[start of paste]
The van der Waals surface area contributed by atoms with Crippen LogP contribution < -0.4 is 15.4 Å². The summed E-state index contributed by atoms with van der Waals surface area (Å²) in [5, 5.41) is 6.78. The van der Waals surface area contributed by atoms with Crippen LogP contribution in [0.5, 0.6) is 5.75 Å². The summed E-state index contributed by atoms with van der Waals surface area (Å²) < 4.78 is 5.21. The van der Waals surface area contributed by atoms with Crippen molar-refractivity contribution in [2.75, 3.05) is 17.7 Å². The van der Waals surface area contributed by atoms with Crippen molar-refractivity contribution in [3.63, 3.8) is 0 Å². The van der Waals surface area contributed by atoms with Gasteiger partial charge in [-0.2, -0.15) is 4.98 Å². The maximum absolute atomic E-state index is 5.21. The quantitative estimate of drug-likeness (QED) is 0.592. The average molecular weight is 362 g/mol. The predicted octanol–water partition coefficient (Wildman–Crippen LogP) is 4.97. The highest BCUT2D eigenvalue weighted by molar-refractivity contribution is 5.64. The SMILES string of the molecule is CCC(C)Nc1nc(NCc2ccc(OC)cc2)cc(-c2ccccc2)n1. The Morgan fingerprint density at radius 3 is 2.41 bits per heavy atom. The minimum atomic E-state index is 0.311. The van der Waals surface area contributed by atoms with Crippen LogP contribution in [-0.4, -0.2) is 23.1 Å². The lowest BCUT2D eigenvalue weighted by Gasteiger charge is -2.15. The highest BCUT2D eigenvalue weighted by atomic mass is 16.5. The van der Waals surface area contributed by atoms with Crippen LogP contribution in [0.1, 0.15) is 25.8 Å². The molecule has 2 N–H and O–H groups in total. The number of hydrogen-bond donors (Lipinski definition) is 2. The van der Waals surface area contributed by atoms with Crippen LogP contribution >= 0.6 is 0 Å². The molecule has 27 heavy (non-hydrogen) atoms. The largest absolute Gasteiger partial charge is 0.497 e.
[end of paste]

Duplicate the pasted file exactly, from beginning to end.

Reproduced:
The van der Waals surface area contributed by atoms with Crippen LogP contribution < -0.4 is 15.4 Å². The summed E-state index contributed by atoms with van der Waals surface area (Å²) in [5, 5.41) is 6.78. The van der Waals surface area contributed by atoms with Crippen LogP contribution in [0.5, 0.6) is 5.75 Å². The summed E-state index contributed by atoms with van der Waals surface area (Å²) < 4.78 is 5.21. The van der Waals surface area contributed by atoms with Crippen molar-refractivity contribution in [2.75, 3.05) is 17.7 Å². The van der Waals surface area contributed by atoms with Crippen molar-refractivity contribution in [3.63, 3.8) is 0 Å². The van der Waals surface area contributed by atoms with Gasteiger partial charge in [-0.2, -0.15) is 4.98 Å². The maximum absolute atomic E-state index is 5.21. The quantitative estimate of drug-likeness (QED) is 0.592. The average molecular weight is 362 g/mol. The predicted octanol–water partition coefficient (Wildman–Crippen LogP) is 4.97. The highest BCUT2D eigenvalue weighted by molar-refractivity contribution is 5.64. The SMILES string of the molecule is CCC(C)Nc1nc(NCc2ccc(OC)cc2)cc(-c2ccccc2)n1. The Morgan fingerprint density at radius 3 is 2.41 bits per heavy atom. The minimum atomic E-state index is 0.311. The van der Waals surface area contributed by atoms with Crippen LogP contribution in [-0.4, -0.2) is 23.1 Å². The lowest BCUT2D eigenvalue weighted by Gasteiger charge is -2.15. The highest BCUT2D eigenvalue weighted by atomic mass is 16.5. The van der Waals surface area contributed by atoms with Crippen LogP contribution in [0.1, 0.15) is 25.8 Å². The molecule has 2 N–H and O–H groups in total. The number of hydrogen-bond donors (Lipinski definition) is 2. The van der Waals surface area contributed by atoms with Crippen LogP contribution >= 0.6 is 0 Å². The molecule has 27 heavy (non-hydrogen) atoms. The largest absolute Gasteiger partial charge is 0.497 e.